Conventions, missing stairs, confidentiality, reporting

What’s the difference between gossip and informing communities of potentially hazardous individuals?

When do I have responsibility to share what I know about boundary violators, harassers, and sexual predators with the community?

When does silence become protecting harassers?

When does community protection trump the confidentiality rights of the victim?

What is the obligation of a convention in dealing with third-party reports of harassment?

Think on it:

You, reading this, right now — do you know of any unreported instances of harassment, assault, rape, or boundary violation among people you know? How many friends-of-friends in your social circles are known to you as committing acts of questionable judgment and motivation? How many people do you see at every convention who you know to have committed rape or assault?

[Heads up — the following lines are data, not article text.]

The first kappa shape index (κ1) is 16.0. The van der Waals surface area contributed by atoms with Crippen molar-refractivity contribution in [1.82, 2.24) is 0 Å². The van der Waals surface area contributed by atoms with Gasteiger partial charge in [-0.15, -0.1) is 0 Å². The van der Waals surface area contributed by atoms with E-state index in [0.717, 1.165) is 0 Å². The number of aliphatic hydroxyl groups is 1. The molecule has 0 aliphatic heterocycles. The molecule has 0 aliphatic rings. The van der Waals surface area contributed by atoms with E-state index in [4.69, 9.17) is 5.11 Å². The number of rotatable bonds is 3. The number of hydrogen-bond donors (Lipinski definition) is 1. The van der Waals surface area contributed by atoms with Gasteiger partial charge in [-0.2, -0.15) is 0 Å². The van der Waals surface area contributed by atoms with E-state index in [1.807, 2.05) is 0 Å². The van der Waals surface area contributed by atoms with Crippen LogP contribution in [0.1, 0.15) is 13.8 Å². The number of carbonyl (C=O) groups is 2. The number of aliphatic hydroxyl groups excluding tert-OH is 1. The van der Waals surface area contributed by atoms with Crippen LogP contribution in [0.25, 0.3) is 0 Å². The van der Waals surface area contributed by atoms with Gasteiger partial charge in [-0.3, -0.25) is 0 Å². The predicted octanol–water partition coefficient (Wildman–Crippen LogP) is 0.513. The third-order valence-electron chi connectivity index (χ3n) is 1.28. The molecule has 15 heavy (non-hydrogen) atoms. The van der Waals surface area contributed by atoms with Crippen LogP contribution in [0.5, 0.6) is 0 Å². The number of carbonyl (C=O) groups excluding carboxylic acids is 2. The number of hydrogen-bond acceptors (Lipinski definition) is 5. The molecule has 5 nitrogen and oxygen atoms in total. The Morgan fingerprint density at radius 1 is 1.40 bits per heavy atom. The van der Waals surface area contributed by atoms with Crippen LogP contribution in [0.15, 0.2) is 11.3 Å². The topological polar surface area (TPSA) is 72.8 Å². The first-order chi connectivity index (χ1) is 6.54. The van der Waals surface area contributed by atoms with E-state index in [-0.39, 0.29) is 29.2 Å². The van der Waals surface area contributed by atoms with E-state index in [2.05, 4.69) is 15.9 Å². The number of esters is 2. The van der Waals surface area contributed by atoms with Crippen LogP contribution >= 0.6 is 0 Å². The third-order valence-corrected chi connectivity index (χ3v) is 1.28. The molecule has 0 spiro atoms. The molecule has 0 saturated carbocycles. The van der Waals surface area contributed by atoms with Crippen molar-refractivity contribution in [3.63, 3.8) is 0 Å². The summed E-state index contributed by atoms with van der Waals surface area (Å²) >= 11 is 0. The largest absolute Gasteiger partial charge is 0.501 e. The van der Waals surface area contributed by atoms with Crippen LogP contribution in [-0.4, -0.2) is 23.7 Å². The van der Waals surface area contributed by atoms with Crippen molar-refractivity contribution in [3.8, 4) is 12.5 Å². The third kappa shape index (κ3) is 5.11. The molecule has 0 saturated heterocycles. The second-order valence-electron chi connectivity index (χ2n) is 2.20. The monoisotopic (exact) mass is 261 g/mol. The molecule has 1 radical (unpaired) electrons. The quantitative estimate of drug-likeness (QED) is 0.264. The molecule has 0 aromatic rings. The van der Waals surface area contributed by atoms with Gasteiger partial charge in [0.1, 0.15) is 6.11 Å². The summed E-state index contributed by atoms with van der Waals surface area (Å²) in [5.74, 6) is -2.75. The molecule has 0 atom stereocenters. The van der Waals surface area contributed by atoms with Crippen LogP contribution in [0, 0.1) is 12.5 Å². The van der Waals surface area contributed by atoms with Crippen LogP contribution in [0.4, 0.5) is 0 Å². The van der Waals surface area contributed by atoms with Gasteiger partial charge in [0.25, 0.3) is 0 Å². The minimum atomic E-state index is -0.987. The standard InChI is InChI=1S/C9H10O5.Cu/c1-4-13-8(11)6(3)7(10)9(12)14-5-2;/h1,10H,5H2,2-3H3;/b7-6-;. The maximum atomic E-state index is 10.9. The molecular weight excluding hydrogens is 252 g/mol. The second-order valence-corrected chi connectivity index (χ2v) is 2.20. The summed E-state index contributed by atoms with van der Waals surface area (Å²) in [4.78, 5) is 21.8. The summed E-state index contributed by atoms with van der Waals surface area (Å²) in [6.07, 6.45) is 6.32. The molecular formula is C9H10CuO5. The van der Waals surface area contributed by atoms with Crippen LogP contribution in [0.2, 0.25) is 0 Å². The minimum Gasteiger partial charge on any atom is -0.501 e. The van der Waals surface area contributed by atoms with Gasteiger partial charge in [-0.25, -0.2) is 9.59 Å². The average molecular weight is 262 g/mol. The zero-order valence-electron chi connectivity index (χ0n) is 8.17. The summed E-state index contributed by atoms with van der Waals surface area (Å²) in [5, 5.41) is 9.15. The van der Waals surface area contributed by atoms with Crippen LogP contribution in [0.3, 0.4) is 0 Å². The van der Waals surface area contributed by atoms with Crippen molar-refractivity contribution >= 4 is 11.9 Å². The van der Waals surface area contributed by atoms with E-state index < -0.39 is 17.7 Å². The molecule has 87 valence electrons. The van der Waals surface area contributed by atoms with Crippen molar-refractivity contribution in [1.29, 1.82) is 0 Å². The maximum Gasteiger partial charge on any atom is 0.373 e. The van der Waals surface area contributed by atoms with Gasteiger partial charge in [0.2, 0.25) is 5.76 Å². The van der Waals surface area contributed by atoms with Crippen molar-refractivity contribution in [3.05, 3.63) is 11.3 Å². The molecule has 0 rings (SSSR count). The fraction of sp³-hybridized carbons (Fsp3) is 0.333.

What do you do with that information?

Do you know all the facts?

Do you know whether they’ve been reported or not?

Do you know who the victim is, and what they want?

Think on it:

Does the victim’s right to privacy trump the safety of future victims?

Does the safety of future victims trump the privacy of those victimized in the past?

If you have all the facts, all the knowledge, do you get to make that decision? Do you get to tell the concom, the police, the internet?

Are you responsible for the publicity horrorshow that happens to the victim when her or his name and story become public because you said something?

Are you responsible for the next victim’s pain down the road because you said nothing?


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